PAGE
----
The Perfect Life #6: Problem-Solving With Potatoes

Dear Dr. Perfect,

What is the appropriate way to eat a baked potato? The answer has begun to plague my marriage in ways I had never imagined. My wife outright delivered an ultimatum during dinner the other night. She said that she’ll leave me if I don’t start eating mine “the correct way.” I asked her what way that would be, and she refused to say. She could just be looking for an excuse, but up until now, our marriage was the picture of happiness. Where do we go from here? I slice mine in half, then apply butter and bacon bits. I don’t even like baked potatoes, but everything is riding on this. Please help solve this crisis before it ends my marriage for good.

With gratitude,

Shuddering and Spuddering


Dear S & S,

This question has plagued civilization since Roman times. Well, for all I know, they weren’t eating potatoes back then. I do believe it was a subject of intellectual discussion during the Renaissance, a real “hot potato,” if you will. Leonardo Da Vinci was rumored to have thrown a fully loaded baked potato at an early Mona Lisa sketch he couldn’t get right. Fast forward to the nineteenth century, to Ireland’s Great Potato Famine, and you’ll find varying degrees of records on this greatly contested issue.

Let’s begin with how I eat my baked potato. There’s really nothing to it. I boil mine in a Terra cotta pot over an open fire for about three and a half hours. That’s about thirty minutes a pound, if you’re counting. Prior to this routine, I usually invite guests over for a night of casual banter and wine, where we drink and exchange high society gossip while indulging in the finest appetizers. One evening, I panicked upon realizing I was all out of blini for the caviar and used a box of Triscuits instead. The discreet switch turned out to be a hit, with many guests none the wiser. Our entree consisted of pepper steak stir fry, Borscht, and baked potato. I can tell you, as someone who runs in fairly sophisticated social circles, that there is only one proper way to eat a baked potato. Perhaps your wife is privy to this insight, and I can save you a lot of trouble by just telling you now.

Your first obvious blunder involves the initial urge to cut the potato in half. You might as well just beat the poor thing with a club like some neanderthal. You must roll the potato, preferably on small plate of simmering butter. Gently turn the potato until it’s relatively marinated. Next, cut an impeccably shaped opening about two inches in diameter and a half inch wide in the center of the potato. Add approximately four spoonfuls of sour cream, one ounce of butter, two tablespoons of chives, five ounces of shredded cheddar, half a cup of bacon bits, four diced tomatoes, and two ounces of tequila. This should be about as right as you can possibly be.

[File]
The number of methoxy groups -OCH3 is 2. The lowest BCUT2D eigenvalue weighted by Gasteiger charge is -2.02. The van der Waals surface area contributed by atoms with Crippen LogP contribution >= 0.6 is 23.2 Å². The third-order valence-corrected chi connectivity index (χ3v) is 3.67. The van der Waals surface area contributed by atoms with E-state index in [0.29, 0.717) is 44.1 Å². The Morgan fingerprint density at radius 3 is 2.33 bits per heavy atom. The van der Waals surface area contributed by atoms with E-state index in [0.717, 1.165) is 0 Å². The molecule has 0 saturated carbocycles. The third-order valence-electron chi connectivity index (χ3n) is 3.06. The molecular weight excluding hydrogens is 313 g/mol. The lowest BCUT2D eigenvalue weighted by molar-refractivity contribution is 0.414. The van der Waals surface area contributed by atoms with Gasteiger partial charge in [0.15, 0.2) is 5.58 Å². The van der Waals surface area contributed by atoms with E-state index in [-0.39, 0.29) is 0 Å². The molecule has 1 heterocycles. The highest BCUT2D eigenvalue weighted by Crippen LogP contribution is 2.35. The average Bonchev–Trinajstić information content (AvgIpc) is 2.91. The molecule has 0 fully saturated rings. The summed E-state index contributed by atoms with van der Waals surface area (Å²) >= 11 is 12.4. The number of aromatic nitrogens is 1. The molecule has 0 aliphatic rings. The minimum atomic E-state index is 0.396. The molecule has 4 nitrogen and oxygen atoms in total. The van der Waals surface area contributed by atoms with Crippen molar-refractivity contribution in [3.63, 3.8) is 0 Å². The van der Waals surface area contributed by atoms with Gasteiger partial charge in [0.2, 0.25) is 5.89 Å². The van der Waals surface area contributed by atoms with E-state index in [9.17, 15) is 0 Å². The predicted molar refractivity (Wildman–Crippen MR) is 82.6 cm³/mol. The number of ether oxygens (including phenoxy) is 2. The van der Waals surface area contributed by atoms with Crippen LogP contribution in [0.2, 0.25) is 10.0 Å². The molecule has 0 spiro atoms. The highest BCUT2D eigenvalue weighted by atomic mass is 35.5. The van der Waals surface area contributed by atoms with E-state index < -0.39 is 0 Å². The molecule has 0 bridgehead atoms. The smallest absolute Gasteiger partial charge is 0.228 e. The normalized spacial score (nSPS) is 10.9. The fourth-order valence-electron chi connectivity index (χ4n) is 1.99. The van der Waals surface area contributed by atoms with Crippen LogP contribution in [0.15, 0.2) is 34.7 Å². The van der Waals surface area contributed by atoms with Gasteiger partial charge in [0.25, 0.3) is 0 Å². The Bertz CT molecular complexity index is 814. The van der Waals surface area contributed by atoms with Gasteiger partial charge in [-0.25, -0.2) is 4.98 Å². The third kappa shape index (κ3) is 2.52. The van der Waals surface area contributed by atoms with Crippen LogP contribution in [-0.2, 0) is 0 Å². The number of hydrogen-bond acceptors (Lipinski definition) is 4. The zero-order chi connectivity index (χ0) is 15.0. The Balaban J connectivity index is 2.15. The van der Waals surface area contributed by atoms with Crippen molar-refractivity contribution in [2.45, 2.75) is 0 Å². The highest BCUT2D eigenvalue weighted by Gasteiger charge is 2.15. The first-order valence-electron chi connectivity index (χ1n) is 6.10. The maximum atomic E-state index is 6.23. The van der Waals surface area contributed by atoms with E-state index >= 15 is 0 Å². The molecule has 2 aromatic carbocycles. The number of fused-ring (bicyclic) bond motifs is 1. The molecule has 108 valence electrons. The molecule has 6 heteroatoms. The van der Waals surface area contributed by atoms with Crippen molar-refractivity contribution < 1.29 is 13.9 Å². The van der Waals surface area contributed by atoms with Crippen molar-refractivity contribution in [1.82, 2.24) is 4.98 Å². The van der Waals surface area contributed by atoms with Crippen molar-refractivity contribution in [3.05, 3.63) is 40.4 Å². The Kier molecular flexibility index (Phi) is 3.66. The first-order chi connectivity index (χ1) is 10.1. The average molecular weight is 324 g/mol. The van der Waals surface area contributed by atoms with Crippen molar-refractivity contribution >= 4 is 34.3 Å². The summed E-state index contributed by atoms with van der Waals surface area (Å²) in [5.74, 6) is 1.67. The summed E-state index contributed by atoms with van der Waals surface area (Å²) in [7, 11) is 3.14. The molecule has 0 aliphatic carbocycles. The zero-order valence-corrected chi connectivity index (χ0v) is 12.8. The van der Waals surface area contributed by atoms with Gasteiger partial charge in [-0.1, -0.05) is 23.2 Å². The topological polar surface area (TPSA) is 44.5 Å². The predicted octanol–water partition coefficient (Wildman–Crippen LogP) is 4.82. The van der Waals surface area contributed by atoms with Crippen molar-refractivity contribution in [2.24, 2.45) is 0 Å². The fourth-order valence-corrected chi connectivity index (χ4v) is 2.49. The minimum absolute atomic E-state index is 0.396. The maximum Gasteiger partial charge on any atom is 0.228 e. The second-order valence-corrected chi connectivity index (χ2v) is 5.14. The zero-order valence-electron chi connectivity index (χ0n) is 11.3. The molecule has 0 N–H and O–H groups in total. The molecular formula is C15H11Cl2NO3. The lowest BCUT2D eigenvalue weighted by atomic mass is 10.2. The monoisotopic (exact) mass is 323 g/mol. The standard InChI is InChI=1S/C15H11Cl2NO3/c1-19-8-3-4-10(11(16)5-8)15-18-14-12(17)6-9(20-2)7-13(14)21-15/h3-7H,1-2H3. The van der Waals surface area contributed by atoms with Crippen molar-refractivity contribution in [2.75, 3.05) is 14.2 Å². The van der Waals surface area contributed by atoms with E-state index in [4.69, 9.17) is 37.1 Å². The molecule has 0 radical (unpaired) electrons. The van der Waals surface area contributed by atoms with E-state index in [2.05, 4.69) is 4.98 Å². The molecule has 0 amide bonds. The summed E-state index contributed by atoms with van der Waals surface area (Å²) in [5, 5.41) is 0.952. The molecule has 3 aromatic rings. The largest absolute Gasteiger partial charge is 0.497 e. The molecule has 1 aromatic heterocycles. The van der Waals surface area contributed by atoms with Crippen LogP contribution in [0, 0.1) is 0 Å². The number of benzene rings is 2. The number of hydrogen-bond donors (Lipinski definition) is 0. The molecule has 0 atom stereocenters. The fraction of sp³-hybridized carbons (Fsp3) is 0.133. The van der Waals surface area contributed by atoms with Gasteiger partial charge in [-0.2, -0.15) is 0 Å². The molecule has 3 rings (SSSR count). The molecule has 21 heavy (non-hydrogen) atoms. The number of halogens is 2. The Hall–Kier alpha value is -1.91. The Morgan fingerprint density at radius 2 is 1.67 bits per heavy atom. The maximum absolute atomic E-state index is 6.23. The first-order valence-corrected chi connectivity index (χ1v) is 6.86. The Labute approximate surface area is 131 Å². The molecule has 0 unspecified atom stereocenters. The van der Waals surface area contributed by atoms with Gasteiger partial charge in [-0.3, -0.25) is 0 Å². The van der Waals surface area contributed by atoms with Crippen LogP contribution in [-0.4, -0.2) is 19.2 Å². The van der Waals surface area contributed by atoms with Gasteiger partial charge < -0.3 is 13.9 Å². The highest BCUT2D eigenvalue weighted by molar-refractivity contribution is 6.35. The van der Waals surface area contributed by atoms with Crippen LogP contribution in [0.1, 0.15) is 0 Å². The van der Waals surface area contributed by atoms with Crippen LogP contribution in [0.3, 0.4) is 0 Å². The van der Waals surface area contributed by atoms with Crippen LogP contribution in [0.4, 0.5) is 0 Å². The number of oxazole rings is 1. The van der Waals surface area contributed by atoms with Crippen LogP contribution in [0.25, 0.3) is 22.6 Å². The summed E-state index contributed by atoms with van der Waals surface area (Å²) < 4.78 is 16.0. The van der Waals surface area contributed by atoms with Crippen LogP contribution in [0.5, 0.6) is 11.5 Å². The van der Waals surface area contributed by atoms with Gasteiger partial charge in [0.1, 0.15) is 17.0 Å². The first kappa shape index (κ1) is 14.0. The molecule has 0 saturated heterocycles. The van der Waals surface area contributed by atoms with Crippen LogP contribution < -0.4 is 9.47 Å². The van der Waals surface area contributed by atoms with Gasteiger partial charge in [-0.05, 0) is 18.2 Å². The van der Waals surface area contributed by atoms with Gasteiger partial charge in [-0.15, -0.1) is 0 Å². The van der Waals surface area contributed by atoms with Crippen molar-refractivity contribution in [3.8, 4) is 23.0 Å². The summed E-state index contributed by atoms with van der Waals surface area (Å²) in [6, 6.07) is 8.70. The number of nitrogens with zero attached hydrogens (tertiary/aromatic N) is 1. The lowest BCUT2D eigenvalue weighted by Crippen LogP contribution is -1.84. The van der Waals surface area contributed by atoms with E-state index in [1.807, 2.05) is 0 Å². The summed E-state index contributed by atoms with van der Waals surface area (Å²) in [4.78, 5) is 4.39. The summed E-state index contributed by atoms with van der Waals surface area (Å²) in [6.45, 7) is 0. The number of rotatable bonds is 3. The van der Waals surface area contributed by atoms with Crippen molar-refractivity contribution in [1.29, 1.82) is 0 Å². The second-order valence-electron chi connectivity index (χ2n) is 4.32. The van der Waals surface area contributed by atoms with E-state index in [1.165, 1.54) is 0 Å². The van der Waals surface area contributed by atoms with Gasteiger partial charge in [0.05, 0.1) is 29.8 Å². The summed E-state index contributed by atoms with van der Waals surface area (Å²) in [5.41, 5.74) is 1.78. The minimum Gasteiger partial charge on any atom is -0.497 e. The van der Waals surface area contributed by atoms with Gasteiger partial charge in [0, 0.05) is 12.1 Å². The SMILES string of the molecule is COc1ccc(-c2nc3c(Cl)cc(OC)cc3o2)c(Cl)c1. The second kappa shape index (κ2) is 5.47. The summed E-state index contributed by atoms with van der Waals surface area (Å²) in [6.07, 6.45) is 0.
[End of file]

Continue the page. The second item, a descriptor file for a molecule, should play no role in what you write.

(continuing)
You might also consider that your wife may have ulterior motives. We advice columnists often refer to this as spousal entrapment. She could just as easily lament your postures or critique the placement garbage cans within the proper distance from the curb. While her admonishment of your pedestrian mastery of potato-eating is understandable, she could be deliberating upon your marriage’s end altogether. You’re right to suspect that she’s searching for an excuse. Offer to make dinner one night. Keep it simple with steak and potatoes. Serve the food and excuse yourself to the lavatory.

As you take in inordinate amount of time in the lavatory, take comfort in the private investigator you’ve hired to snap pictures of her from the patio. She’ll naturally prepare her potato and even have a few bites as she waits. You’ll have all the evidence you need of her preferred method. This plan is not foolproof, however. She might wait for you to return just to wait and see how you do it first. The proper way to eat a potato is an entirely different story. You might be tempted to use a fork and knife, cutting and pulling the potato apart as steam rises. This again is incorrect.

You must gently scoop the insides with a potato spoon. Not a soup spoon, dessert spoon or, God forbid, cereal spoon, this has to be an officially-designated potato spoon. You can find one at any high-end cutlery center. You hold the potato spoon in one hand and your dinner fork in the other, prodding and mashing and picking delicate bites until only the skin remains. Then cut the skin into equally proportional bites and consume.

If you don’t have a glass of red wine on hand, then you’ve already failed the next test. I prefer white myself, but those are the rules. Like you, I don’t much care for potatoes in general, but go through the motions to remain a good standing member of society.

The potato might just be a symbol of your crumbling marriage. In 1992, Vice President Dan Quayle faced ridicule during a spelling bee competition, where he altered a young student’s correct spelling of the word to “potatoe.” In an obvious setup, the card he used had the wrong spelling, and he didn’t trust his own judgement. He was, like you, another victim of circumstance. There’s still hope though. Potato sliders in any case are known to quell differences, and you can just as easily eat those with your hands.

If you want my real advice, be prepared. Serve potatoes with every meal until she grows tired of the charade. Eat potatoes for breakfast, lunch, and dinner. Slip potato wedges into your sandwiches. Make potato soup. Purchase Mr. and Mrs. Potato Head accessories from the local market. If she gets on your case about your strange potato obsession, remind her about what an important food source it is. After a few weeks of this, she most likely will never bring up potatoes again, and you can drop the matter, continuing the blissful marriage you once had.

Dr. Perfect has slung advice across the globe for the last two decades due to his dedication to the uplift of the human condition.

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